An image of teeth showing where the teeth make contact with each other

Your toothbrush can reach the outside, inside and biting surface of each tooth and clean along the gum line, but not the surfaces in between. This interdental (interproximal) area varies from one person to another and its size and shape can change through life. If you think about how a small child’s teeth appear versus someone who has crooked teeth or someone who has become ‘long’ in the tooth, you can get an idea of how varied the interdental area is in both shape and size.

An image of teeth showing where the teeth make contact with each other
An image of teeth showing where the teeth make contact with each other
An image of teeth showing where the teeth make contact with each other

Consequently there are a variety of ways to reach these areas to remove the plaque biofilm. The aim is to clean effectively and regularly enough to keep YOUR mouth healthy and breath fresh, without damaging teeth or gums. There will always be someone who doesn’t seem to have to put as much effort into their oral care as you might to obtain and maintain health. This is because your oral health is as unique to you as your general health – a healthy mouth contributes to your overall health and well being – worth the effort? We think so!

For people who have healthy gums where the gum fills the space between teeth, ‘tight’ contact points between teeth or teeth that overlap, flossing is likely to be the option of choice. If you have space underneath the contact point, some form of interdental brush is going to be most effective. Water-flossing is also an option. Using a single tuft brush can help clean the ‘side’ surfaces of a single tooth, while special flosses, floss threaders etc, aid difficult to clean areas e.g. under bridges, around implants or orthodontic braces.  See our range of interdental cleaning aids here.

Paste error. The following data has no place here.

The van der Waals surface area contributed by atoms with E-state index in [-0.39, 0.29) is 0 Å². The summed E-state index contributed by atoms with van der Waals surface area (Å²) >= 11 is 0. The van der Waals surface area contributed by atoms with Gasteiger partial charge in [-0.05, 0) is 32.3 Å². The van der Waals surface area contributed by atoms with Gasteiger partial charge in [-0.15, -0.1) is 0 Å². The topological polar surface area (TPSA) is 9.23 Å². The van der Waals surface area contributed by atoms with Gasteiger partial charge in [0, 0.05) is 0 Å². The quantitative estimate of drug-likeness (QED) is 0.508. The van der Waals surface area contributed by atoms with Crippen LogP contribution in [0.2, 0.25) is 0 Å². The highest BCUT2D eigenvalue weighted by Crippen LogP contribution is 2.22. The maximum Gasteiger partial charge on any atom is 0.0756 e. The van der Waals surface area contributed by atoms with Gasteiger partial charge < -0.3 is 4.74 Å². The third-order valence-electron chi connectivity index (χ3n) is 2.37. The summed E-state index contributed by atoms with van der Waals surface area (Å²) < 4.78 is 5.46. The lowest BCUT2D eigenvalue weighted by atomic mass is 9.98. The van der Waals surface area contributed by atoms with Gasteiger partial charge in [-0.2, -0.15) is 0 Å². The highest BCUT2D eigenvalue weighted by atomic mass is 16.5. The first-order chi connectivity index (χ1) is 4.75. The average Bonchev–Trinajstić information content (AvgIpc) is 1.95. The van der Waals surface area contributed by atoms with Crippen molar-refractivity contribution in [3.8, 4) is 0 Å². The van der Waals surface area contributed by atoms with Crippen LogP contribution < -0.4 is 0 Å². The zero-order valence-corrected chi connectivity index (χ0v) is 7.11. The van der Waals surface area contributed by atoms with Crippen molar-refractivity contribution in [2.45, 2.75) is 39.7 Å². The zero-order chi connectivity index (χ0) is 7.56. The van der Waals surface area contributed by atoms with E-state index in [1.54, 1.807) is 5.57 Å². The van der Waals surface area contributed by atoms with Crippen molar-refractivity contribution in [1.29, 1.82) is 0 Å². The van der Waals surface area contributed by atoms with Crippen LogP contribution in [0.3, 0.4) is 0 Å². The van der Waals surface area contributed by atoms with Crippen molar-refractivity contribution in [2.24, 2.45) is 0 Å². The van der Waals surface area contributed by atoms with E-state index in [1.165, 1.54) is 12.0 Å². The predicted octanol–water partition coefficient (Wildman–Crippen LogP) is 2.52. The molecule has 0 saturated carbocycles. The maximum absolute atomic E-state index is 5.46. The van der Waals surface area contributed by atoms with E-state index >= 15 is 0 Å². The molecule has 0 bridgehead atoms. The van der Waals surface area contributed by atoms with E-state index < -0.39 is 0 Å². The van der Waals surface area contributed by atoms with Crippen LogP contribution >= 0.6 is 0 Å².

What is right for you will depend on your oral health risks, your ability to use the interdental cleaning aid and your personal preference and motivation. Not sure? Why not take Time Out For Teeth, our virtual oral health coaching service. Book online today.

An image showing the different sizes of interdental brushes/floss to use between teeth

Ask your dental team or GS oral health coach for advice on what is best for you.

Size is important when choosing interdental brushes – the bristles must contact the tooth surfaces to clean thoroughly. Poking food out from between teeth isn’t the same!   Check out our video on using interdental brushes and other forms of interdental cleaning.

Image showing the difference between interdental aids for different interdental spaces
An image showing an interdental brush between teeth

Growing Smiles online shop stocks a variety of interdental cleaning aids suitable for everyone.

*If you smoke or use tobacco products the circulation to the gums is restricted so you may not get the early warning of bleeding when brushing. Always let your dental team know if you use tobacco so they can take this into account when assessing your gum health.

Back to Healthy Tips for Happy Teeth and Oral Health